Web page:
I’m sure if JWST ever finds a colony of intelligent beings out there, they will all be naked. & happy. Maybe that’s what it will take to enlighten us earthlings to finally strip away our prudish, ignorant, senseless censorship against our own bodies. After all, as my favorite bumper sticker says:
There’s plenty of space & time for a billion words or less, so please…
Explore the James Webb Space Telescope & Mission & Images
NASA James Webb Space Telescope mission
First images from Webb Space Telescope
The ultimate guide to the James Webb Space Telescope
Other “webbsites” about the Webb Telescope
Production notes for #189 Space &Time:
Original size: 20x30 inches
Programs: Adobe Illustrator, Photoshop
Font: Tall Films
Ampersand: custom by Chaz DeSimone, based on JWST mirror array
NASA, ESA, CSA, and STScI
Background image: NASA & depositphotos.com (enhanced)
“A picture is worth a thousand worlds.” quote from Google.com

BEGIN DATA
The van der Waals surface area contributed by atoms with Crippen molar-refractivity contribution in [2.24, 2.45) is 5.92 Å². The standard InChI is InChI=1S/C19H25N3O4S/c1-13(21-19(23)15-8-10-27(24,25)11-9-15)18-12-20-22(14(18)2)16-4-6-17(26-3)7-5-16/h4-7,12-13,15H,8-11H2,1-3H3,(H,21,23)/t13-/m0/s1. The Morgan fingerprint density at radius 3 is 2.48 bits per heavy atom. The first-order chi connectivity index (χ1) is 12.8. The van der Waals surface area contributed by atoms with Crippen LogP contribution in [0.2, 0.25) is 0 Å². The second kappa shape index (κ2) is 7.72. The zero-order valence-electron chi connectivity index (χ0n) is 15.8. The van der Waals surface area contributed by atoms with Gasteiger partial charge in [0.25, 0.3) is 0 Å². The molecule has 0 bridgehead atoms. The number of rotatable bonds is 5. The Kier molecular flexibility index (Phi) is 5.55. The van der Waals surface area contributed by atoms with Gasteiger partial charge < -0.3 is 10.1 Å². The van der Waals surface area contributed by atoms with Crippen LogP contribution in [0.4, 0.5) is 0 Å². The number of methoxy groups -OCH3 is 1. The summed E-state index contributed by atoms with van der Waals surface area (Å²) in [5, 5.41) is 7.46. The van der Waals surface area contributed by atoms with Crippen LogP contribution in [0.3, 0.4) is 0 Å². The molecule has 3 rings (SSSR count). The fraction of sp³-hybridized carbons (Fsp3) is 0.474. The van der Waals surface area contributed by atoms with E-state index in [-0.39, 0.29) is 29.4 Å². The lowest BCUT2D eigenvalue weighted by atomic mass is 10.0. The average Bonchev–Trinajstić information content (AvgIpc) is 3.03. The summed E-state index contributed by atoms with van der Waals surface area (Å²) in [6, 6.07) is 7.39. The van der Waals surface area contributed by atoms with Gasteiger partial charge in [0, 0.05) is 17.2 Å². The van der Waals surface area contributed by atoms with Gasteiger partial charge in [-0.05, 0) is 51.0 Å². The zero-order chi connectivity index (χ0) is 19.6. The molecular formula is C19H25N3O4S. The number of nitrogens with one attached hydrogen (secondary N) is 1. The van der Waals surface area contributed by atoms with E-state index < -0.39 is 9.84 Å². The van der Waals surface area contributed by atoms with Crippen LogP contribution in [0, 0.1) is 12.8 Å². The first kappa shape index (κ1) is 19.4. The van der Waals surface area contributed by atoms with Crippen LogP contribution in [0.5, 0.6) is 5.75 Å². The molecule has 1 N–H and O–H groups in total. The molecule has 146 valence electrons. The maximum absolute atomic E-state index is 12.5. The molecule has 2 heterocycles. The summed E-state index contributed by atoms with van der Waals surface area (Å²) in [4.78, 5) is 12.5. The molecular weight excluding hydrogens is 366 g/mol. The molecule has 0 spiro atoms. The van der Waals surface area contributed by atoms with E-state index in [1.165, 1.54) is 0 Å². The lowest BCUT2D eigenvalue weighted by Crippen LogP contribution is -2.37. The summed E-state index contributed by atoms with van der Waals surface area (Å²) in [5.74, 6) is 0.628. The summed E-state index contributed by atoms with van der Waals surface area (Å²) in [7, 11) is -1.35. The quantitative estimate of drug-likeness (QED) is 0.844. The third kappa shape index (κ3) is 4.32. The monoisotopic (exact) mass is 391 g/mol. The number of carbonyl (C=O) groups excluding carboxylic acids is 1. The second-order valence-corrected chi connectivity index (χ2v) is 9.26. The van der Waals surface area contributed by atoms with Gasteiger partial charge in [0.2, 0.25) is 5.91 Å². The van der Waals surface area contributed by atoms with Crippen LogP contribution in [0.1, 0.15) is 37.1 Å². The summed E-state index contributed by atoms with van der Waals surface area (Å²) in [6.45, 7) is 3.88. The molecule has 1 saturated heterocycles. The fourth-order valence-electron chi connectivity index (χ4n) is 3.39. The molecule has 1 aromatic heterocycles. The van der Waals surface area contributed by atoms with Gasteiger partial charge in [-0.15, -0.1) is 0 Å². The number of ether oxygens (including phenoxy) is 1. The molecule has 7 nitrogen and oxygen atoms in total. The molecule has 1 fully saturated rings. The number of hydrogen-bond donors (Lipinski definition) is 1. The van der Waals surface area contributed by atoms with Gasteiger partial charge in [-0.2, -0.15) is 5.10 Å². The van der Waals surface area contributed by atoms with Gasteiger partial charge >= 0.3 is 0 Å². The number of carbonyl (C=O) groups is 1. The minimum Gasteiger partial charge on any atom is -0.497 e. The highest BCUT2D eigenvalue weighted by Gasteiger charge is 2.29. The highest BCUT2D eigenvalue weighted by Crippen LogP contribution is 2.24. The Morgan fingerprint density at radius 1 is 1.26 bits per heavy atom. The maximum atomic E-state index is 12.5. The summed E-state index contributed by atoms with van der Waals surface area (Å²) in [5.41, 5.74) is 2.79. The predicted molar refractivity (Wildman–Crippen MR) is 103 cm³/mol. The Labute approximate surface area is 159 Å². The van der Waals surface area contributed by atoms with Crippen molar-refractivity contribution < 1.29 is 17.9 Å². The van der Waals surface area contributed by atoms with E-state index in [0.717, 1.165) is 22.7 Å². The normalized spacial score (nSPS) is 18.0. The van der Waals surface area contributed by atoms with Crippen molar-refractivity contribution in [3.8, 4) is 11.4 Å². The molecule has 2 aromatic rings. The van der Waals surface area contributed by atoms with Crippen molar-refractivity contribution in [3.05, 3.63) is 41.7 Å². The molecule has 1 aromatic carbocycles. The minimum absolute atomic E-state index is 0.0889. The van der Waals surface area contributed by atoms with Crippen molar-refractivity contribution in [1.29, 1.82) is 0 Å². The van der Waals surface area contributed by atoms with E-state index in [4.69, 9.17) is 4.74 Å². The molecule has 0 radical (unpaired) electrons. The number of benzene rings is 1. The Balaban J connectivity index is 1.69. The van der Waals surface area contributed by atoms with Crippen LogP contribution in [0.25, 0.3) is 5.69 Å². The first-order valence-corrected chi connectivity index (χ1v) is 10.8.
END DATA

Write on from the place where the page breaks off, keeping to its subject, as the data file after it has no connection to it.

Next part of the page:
Text about the JWST from Wikipedia.org
Video: Fraser Cain, universetoday.com
You may repost the image & article. Please credit AmperArt.com.
To download a full-size high-resolution 11x17-inch poster suitable for printing & framing, click on the image.
Chaz DeSimone, designer & typographer, is the creator of AmperArt & owner of Desimone Design. He was adding serifs to letters when he was just a little brat scribbling on walls. Now he’s a big brat & his entire career is design, so long as each project requires the most sophisticated, logical, captivating results. Contact him at firstname.lastname@example.org.